A national prison research group that tracks inmate populations says American Indians and Alaska Natives, next to Black people, are vastly overrepresented in state prison systems nationwide — and Alaska tops the list.
The Prison Policy Initiative, a Massachusetts-based think tank, drilled down on inmate population counts from 2021. It looked at every state and found that Alaska Natives make up 40% of the people incarcerated in Alaska, yet are only 14% of the state’s population.
The numbers also show that, in Alaska, the total number of Native people in prison is almost equal to the number of white people in prison. In the 2021 count, 4,600 people were incarcerated in Alaska prisons. Out of those, almost 1,895 were white, compared to 1,855 Natives.
Wanda Bertram, a Prison Policy Initiative spokeswoman, said those numbers are a red flag.
“That suggests something not just out of proportion, but also deeply unjust about the criminal justice system,” Bertram said. “I think that what it says is Alaska’s criminal justice system is racist. It’s just that simple.”
But Brad Myrstol, a researcher at the University of Alaska Anchorage Justice Center, said the picture is much more complicated, because Alaska’s prison system is structured differently than most other state correctional centers.
“It’s one thing to talk about disparities and try to understand how they’re produced,” Myrstol said. “It’s quite another thing to talk about discrimination, which implies a systematic intent.”
He said, when analyzing data, he looks at what he calls the “three D’s”: difference, disparities and discrimination.
Myrstol said the “difference” for Alaska lies in how its prison system is structured. Most other states, he said, house inmates in two separate institutions, prisons and local jails. But in Alaska, the two are combined into one, known as a “unified corrections system.” Alaska and five other states — Connecticut, Delaware, Hawaii, Rhode Island and Vermont — have unified systems.
In most states, unsentenced or pre-trial inmates are housed separately.
Myrstol said there is more racial disparity in this population, usually traced to poverty. He said white inmates are more likely to be able to afford bail or legal help to get out on supervised release, but Alaska Natives and other minorities are less likely to have those resources, so they remain incarcerated longer while awaiting sentencing. Myrstol said a backlog of court cases, created by the COVID-19 pandemic, has made the problem worse.
Myrstol said he can’t say whether Alaska’s criminal justice system is racist.
“What I will say is we see disparities throughout the criminal justice system in Alaska and elsewhere. And the reasons for those disparities are complex, but they are very important to understand,” Myrstol said. “But we have to guard against oversimplistic, single-cause explanations.”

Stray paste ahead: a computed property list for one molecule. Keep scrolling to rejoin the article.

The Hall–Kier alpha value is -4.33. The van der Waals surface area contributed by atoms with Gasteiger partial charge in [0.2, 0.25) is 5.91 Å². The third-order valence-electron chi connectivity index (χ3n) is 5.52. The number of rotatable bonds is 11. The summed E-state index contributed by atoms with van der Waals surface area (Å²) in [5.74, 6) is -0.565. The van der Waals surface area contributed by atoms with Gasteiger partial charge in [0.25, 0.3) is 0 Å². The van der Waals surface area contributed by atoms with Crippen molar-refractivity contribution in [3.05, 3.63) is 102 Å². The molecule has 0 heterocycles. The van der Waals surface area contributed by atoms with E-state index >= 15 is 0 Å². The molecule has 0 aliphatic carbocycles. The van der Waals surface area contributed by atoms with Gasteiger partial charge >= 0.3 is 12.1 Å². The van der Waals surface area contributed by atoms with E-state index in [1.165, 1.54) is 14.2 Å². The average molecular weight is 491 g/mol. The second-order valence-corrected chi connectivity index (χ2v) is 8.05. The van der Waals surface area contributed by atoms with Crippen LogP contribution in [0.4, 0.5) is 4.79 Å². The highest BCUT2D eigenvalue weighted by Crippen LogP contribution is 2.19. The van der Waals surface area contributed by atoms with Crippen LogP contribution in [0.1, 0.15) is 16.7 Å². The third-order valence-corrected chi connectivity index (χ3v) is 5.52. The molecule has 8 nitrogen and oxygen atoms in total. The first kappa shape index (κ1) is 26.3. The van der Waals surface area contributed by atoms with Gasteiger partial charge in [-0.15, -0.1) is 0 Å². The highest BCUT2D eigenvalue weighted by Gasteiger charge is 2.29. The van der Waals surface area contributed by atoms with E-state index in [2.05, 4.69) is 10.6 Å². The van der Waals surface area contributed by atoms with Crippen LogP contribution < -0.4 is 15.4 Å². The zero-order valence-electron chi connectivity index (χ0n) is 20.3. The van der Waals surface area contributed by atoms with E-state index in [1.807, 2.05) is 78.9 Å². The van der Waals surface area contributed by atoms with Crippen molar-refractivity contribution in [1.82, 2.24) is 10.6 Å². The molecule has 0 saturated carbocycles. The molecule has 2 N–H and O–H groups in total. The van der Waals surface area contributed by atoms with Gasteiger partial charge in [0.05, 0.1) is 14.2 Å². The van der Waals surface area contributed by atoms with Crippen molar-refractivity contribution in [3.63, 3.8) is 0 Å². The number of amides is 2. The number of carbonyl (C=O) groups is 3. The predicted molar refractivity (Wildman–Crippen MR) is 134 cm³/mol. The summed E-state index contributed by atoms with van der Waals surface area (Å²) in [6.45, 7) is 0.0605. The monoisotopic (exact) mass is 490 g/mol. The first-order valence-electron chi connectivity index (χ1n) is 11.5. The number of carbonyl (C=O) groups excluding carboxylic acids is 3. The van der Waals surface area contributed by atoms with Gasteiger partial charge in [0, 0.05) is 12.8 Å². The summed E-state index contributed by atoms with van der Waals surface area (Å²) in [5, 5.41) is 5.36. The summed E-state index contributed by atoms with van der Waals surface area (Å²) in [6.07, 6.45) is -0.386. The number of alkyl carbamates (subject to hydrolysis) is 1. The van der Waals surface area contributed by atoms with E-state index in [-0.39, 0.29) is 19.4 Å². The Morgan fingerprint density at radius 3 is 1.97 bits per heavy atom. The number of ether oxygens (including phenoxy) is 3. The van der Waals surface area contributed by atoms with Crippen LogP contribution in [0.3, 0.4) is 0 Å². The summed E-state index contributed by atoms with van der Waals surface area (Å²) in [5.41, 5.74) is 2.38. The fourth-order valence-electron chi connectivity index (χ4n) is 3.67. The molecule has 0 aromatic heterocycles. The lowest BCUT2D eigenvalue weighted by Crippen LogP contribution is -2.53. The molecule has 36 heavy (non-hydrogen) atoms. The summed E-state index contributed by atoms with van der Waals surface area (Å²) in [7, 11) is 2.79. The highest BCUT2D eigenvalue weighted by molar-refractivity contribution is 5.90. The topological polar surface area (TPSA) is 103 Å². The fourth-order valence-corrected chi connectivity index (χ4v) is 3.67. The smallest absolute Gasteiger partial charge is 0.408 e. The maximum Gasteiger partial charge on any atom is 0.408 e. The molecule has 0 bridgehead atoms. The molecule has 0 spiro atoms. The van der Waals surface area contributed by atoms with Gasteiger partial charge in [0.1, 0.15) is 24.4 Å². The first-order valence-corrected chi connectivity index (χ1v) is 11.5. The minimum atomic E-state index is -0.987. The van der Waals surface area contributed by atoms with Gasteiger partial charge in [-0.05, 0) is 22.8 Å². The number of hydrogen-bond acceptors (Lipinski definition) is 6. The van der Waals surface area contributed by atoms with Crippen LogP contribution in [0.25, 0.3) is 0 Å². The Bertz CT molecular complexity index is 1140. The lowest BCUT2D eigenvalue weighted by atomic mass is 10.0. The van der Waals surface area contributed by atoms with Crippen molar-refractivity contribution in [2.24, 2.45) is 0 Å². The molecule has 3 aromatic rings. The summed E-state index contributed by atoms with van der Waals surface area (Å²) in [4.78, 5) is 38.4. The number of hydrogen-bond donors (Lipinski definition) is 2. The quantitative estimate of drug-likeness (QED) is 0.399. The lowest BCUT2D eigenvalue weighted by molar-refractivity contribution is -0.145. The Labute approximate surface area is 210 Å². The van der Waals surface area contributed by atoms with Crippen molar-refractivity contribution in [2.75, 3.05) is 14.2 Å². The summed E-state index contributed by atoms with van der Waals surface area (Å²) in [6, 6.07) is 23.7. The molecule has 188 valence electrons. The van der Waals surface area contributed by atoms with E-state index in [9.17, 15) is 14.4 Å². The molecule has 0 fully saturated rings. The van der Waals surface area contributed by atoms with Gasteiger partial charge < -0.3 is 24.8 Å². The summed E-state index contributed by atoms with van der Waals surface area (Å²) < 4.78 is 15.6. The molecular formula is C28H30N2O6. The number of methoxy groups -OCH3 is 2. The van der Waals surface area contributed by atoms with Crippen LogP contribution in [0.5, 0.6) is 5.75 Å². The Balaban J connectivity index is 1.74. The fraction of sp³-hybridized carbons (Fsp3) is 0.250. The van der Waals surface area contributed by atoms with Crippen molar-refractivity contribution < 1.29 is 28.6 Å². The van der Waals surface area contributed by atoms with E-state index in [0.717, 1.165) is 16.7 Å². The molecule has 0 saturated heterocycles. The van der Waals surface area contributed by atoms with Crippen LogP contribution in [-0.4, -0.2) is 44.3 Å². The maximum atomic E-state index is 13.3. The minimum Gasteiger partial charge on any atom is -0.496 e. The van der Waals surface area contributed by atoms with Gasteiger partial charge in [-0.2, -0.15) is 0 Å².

But Prison Policy Initiative said regardless of how you add up the numbers, American Indian and Alaska Native inmate populations nationwide are way too high compared to overall population.
And given Alaska’s numbers, Bertram said the key to reducing those rates is understanding the root cause of these disparities – such as looking into whether high rates of homelessness among Alaska Natives drive up their numbers in prison.
“That could mean that low-level things like panhandling or sleeping on the street — or using drugs — can get you jail time, that can sometimes lead to prison time for other charges,” Bertram said. “And people who are poor are effectively railroaded into the prison system.”
Bertram said nationwide incarceration rates for Alaska Natives and American Indians as a group, reported by the federal Bureau of Justice Statistics, have been growing at an alarming rate.
“In this country, you’re disproportionately likely to end up in prison if you’re a Native American,” Bertram said. “And that’s true, regardless of what state you’re in. It’s even more likely, even more disproportionately likely, if you’re in Alaska.”
Since 2000, inmate populations in Indian Country jails climbed by 62%. In all other local jails, the number is even higher, at 85%.
As for Alaska prisons, Brad Myrstol said, it’s easier to identify the disparities than it is to resolve them.
“(The state) Departments of Corrections have very little control on the inputs that they receive,” he said. “We live in a society where we seek equality under the law — and when we see disparities, it begs really important questions.”